As a doctor and scientist, I'm firmly convinced that America's future as a world economic leader lies with our scientific establishment. For too long, America has let basic research spending stagnate in many fields.
If we wish to remain the world's economic leader, Congress needs to embrace additional investments in research and development: Technological advances have brought us important economic catalysts ranging from the internal combustion engine to the Internet. Without continuing technological advances, we'll fall behind the rest of the world.
We haven't reached the crisis point yet. We still have the best research universities in the world, take home a lion's share of Nobel prizes in the sciences (including all of those awarded in this year) and lead the planet in most high tech fields. We produce more top scientists and engineers per capita than any country with an economy even close to our size.
But we can't afford to be complacent. For the first time since we won the Cold War, other nations are mounting an aggressive challenge to the United States' position as a world leader in science. China and India combined produce more than twice as many engineers each year than the United States. Both have exceeded our rate of economic growth over the past decade and, although they're starting from a much lower base, both have increased funding for basic research more quickly than we have.
This presents a challenge because we're currently under-investing in basic research. Although the level of overall federal scientific spending sits at an all-time high in real dollar terms, as a percentage of GDP it remains smaller than it was during the Apollo program years of the late 1960s. Distressingly, furthermore, some recent scientific policies shifted our own priorities away from basic research. While I have nothing against applied research -- as a doctor, I never did any other kind -- we ultimately need to do more basic research if we want to retain our position as a world leader. The invention of devices like the iPod, a wonderful machine that has changed the way we listen to music, will never result in a Nobel Prize. Without new fundamental discoveries about the nature of the universe and our world, the United States can't remain the world's economic and technological leader.
While efforts that I led to double the National Institutes of Health budget have resulted in a healthy increase in basic research in the life sciences, basic research capacity in the physical sciences has remained almost flat in real dollar terms. This needs to change.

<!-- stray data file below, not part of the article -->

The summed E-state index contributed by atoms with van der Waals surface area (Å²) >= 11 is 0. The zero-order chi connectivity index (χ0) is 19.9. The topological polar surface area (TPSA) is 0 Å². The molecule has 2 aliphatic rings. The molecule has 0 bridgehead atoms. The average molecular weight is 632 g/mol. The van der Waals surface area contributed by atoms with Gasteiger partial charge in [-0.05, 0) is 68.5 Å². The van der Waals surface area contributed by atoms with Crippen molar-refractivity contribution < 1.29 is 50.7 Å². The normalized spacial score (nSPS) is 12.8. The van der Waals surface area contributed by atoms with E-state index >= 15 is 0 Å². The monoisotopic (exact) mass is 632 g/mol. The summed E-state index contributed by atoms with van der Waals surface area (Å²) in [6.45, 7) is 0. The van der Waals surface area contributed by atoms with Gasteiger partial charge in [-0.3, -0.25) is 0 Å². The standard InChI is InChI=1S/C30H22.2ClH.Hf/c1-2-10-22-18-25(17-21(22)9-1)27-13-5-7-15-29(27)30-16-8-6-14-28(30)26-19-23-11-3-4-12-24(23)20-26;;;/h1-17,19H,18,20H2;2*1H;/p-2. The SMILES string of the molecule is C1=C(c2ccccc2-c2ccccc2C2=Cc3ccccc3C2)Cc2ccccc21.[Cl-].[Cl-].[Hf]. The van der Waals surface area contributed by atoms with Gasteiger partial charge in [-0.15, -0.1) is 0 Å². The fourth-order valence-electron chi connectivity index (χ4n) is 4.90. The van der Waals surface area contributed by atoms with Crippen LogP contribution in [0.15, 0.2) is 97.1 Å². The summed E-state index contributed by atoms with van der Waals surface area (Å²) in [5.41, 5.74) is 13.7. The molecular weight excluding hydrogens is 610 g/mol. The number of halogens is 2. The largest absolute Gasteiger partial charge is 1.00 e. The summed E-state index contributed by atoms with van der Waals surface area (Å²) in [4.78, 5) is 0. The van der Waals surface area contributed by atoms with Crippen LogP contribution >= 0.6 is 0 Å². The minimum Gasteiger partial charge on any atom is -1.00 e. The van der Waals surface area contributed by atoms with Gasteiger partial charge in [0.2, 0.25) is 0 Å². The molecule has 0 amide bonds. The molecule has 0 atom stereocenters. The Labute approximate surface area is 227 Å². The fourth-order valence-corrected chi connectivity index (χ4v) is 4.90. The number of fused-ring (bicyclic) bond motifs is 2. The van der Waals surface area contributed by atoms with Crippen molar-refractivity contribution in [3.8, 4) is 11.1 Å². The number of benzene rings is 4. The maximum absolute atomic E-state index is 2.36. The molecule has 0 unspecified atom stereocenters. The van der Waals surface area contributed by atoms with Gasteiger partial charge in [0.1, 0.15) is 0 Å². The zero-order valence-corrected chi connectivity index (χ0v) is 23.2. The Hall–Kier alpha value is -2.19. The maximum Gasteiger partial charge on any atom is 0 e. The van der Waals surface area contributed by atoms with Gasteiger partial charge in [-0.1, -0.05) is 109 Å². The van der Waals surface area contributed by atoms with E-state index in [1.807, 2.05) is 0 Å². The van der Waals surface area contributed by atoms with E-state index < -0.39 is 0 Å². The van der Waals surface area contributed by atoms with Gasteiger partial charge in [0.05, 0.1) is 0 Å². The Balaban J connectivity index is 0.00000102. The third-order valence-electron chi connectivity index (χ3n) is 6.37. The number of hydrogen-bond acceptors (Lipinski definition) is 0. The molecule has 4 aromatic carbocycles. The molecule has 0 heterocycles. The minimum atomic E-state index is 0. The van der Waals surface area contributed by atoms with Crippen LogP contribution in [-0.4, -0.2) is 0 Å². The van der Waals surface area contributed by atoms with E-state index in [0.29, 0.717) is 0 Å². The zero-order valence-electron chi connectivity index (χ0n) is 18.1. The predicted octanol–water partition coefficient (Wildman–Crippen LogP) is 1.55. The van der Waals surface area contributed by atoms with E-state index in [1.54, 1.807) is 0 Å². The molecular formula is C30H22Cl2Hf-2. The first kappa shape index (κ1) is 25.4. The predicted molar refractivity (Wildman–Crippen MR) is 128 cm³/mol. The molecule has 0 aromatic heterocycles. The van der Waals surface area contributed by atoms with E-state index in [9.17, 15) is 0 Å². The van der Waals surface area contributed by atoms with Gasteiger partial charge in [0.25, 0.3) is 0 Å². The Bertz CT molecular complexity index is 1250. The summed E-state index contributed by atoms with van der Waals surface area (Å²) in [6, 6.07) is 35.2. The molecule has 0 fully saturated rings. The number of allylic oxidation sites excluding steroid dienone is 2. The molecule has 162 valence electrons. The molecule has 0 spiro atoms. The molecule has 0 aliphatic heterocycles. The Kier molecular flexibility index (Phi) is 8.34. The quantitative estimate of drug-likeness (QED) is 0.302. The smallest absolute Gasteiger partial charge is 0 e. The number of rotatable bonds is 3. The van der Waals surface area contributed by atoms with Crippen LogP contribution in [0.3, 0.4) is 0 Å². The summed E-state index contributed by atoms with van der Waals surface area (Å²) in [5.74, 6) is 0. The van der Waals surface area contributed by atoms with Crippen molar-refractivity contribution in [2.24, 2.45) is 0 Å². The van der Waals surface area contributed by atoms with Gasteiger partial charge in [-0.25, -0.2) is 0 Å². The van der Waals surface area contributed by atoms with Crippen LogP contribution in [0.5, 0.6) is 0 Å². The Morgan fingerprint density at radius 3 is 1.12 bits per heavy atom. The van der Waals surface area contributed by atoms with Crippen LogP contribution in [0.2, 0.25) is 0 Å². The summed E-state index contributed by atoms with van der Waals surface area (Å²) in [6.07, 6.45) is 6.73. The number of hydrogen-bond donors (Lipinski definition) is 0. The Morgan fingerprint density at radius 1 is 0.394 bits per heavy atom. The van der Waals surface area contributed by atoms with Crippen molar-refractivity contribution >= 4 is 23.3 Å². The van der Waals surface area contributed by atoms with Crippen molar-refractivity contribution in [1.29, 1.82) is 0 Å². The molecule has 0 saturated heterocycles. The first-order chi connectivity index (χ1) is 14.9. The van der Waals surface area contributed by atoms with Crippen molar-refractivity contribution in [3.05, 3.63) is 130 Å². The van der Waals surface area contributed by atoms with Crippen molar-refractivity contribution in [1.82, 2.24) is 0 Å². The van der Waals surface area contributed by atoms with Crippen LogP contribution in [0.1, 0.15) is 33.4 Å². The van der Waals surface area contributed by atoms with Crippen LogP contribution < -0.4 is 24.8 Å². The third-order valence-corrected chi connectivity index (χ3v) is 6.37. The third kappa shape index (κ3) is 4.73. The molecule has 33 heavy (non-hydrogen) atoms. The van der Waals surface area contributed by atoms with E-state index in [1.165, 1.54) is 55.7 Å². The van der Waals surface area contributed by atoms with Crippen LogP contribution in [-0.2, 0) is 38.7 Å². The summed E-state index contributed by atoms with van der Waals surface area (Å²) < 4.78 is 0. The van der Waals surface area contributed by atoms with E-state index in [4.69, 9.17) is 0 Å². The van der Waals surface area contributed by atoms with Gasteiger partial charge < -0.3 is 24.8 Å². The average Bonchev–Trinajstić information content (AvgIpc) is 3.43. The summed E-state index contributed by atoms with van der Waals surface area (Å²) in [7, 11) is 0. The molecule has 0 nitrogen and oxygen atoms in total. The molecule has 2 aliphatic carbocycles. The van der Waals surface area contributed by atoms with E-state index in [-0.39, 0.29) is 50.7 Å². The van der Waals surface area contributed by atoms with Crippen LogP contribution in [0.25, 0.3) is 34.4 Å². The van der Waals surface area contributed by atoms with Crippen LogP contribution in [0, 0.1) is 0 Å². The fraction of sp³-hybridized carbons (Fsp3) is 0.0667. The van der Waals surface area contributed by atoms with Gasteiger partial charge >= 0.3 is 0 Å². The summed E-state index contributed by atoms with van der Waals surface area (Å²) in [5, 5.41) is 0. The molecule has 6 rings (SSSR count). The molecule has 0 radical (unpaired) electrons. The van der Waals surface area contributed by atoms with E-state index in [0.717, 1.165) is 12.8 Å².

Working with members of both parties, therefore, I'm planning to lead an effort to lay out a roadmap for renewed investment in basic research so we can retain America's global leadership in the sciences. The legislation I'm supporting would authorize a 100 percent increase in funding for both the National Science Foundation and the Department of Energy's Office of Science. In addition, it will launch efforts to increase high-risk/high-reward cutting edge research efforts in the Department of Energy and at the Commerce Department’s National Institute for Standards and Technology. Thirty-eight Senators, including Senate Minority Leader Harry Reid, have already agreed to co-sponsor the bill.
All this, however, will do little good unless we train the next generation of scientists. Through the SMART grant program that I authored, we've already given targeted increases in student aid to bright students studying science and math at the college level. Now we need to improve things in the earlier in the education system. Thus, this legislation launches an effort to improve science and math education at the elementary and secondary levels. It also establishes new training programs for teachers, offers grants to states to improve coordination of science education, helps establish more math and science secondary schools, and will strengthen partnerships between universities and the National Science Foundation.
Although very few members of Congress will openly oppose science funding in principle, many believe that we have more urgent priorities. I disagree. Basic research should rank among our very top priorities for increased funding. Nonetheless, action on competitiveness legislation will require increased efforts to convince members of Congress that basic research matters. It’s vital that research university faculty and administrators do everything they can to make sure that elected members of the Senate and House of Representatives understand the importance of this legislation.
America stands at a crossroads. Unless we move to expand our basic research establishment, we could very well face economic stagnation and a loss of global scientific leadership. We can't afford to let that happen.
Sen. Bill Frist, a former assistant professor of surgery at Vanderbilt University Medical School, is majority leader of the United States Senate.